The first International Rules Masters (players over 35 years of age) test was played on October 28th this year at the GAA club in Annaghdown, Galway, Ireland. There was both an A and B squad match, with Ireland winning both games.
The Fitzroy Reds are a strong community football club in Melbourne, playing in the Victorian Amateur Football Association. Originally the third club from Melbourne University, the Reds took on the Fitzroy name after the AFL's Lions moved to Brisbane and now play their matches at Fitzroy's Brunswick St oval, ancestral home of the VFL/AFL Lions.
The Reds have also developed a few international links recently, having some players represent the Melbourne Croats in the Multicultural Cup, a sister-club arrangement with the Atlanta Kookaburras and last October playing a tour match in Tonga against the Tongan national team, the Black Marlins. Although the Reds ran out winners in the game, the locals were far from disgraced, showing great potential in a developing footy nation.
For the first time ever, an Australian women's team have followed the footsteps of the men's Australian International Rules team, setting out to do what the men have since 1998,
test their wares against the Irish Gaelic footballers. The team has just completed a tour of Ireland, with very one sided results in favour of the home side resulting in Ireland taking the inaugural series easily - though not surprisingly given a critical rule difference compared with the men's series.
The second International Rules Test of 2006 has highlighted problems with the series like no other match between the two proud sporting nations. The rancor expressed by both sides has been unprecedented, and it is difficult to reconcile that respected voices from both camps, and indeed their supporters, can view the same incidents with such extremely opposing views.
Recently a group of current and ex-AFL footballers were led around northern Vietnam on a CARE Challenge, visiting CARE projects and meeting local HIV/AIDS sufferers. The culmination of the trip also saw a footy match played between the CARE AFL All Stars and the Hanoi Swans.
The 2006 International Rules Series in Ireland saw Australia retain the Cormac McAnallen Cup, coming from an eight point deficit to win on aggregate in a series embroiled with plenty of controversy, leading to widespread speculation that the annual matches will be scrapped.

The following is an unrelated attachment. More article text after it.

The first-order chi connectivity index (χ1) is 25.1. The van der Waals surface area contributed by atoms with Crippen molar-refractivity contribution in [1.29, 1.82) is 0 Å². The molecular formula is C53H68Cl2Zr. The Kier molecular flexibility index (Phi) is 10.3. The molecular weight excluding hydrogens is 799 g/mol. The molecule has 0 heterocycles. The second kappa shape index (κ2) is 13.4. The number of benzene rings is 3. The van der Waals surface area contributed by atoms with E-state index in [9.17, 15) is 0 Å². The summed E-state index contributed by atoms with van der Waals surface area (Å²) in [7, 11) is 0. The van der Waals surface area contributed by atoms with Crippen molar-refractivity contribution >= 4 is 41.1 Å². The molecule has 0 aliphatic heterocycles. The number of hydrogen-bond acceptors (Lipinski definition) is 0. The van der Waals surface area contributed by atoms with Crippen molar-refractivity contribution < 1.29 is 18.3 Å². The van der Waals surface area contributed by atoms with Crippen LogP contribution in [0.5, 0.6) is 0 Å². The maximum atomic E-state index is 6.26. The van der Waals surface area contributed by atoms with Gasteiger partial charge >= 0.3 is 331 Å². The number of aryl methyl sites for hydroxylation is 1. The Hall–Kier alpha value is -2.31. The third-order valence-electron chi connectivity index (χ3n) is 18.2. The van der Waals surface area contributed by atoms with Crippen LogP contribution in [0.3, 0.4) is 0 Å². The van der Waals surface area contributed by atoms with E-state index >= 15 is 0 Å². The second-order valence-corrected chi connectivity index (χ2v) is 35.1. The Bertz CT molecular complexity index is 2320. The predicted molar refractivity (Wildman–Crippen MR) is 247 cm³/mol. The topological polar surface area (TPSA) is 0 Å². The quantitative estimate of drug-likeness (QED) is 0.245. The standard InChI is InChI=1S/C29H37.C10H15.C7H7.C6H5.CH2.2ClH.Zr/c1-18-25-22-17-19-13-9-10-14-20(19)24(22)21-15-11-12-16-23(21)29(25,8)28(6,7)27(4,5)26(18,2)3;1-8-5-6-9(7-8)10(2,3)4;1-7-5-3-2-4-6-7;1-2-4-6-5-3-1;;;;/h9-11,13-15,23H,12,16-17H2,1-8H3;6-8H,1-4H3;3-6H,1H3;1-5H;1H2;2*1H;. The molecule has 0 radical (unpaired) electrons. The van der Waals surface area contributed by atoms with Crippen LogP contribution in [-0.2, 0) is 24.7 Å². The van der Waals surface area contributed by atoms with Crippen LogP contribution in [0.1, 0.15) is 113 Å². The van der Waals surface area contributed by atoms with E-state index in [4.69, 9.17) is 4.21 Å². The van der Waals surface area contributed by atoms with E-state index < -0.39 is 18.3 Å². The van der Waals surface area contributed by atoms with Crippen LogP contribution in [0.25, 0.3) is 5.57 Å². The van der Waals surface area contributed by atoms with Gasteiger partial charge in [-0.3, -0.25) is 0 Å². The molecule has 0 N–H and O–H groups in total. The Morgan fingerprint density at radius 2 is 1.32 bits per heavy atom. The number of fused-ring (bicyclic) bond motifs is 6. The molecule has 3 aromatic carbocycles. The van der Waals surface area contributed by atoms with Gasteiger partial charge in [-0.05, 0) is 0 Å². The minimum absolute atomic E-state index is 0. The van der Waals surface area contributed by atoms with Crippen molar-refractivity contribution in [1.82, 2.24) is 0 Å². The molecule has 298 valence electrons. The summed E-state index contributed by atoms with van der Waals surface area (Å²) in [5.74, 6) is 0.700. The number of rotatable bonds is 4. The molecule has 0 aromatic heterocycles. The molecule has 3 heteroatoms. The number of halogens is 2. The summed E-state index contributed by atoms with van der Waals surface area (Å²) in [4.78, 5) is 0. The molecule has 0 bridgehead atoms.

The Essendon Football Club is sending seven of its younger players on a personal development trip to Japan this week. As part of the trip, the players and coaching staff will hold clinics in Tokyo and Osaka on behalf of the AFL. Essendon's website also reports that the Essendon staff will be testing the local Japanese players to determine which two will join Essendon for 2007 preseason training.
For some great video of the 2006 US Nationals you can once again go to the MyKwebTV site www.MyKaussie.com. The footage focuses on the Canadian teams at this year's nationals, the Calgary and Vancouver teams, but also features numerous interviews with players and special guests as well as a number of the US teams.
It's time for the crew at WFN to put out another request for assistance. With the steady ebb and flow of work and life commitments of our volunteer reporters we are currently in need of help covering three regions.
Although South Africa has grabbed most of the headlines for international footy development in 2006, there is little doubt that Papua New Guinea is the most advanced country outside of Australia in terms of large numbers of juniors (somewhere in the thousands), a defined elite pathway through AFL Queensland and several adult leagues (also supporting thousands of players) spread across PNG's diverse geography. We've reported on many of their exciting junior development programs, but here we have a look at a range of stories, from the thriving senior leagues that should start to see an influx of talented juniors in the next few years, to HIV prevention programs. Of course at the top governmental level Australia and PNG have exchanged a few unpleasantries in recent times, but hopefully this is just a tiny blip in what has generally been a very friendly relationship.
The second test of International Rules to be played at Croke Park, Dublin to contest the Cormac McAnallen Cup is scheduled for Sunday November 5 at 2pm local time. Tickets have been sold out since just before the first test, with a capacity crowd of around 83,000 expected, which would make it an all-time record crowd for an International Rules match. The current record of 71,532 was set at Croke Park in 2002. A preview and TV and radio schedules follow.
Interest (and belief) in international footy can often seem pretty weak in the Australian media, with the international rules series and international AFL exhibition games coming under fire for being irrelevant or simply a waste of time and money.
The tabloid Herald Sun, Melbourne's largest newspaper, recently ran an article critical of the traditional London match (and an online poll suggested about two-thirds of readers thought the London matches should be stopped), but included a lengthy quote from AFL chief Andrew Demetriou in defence of the idea.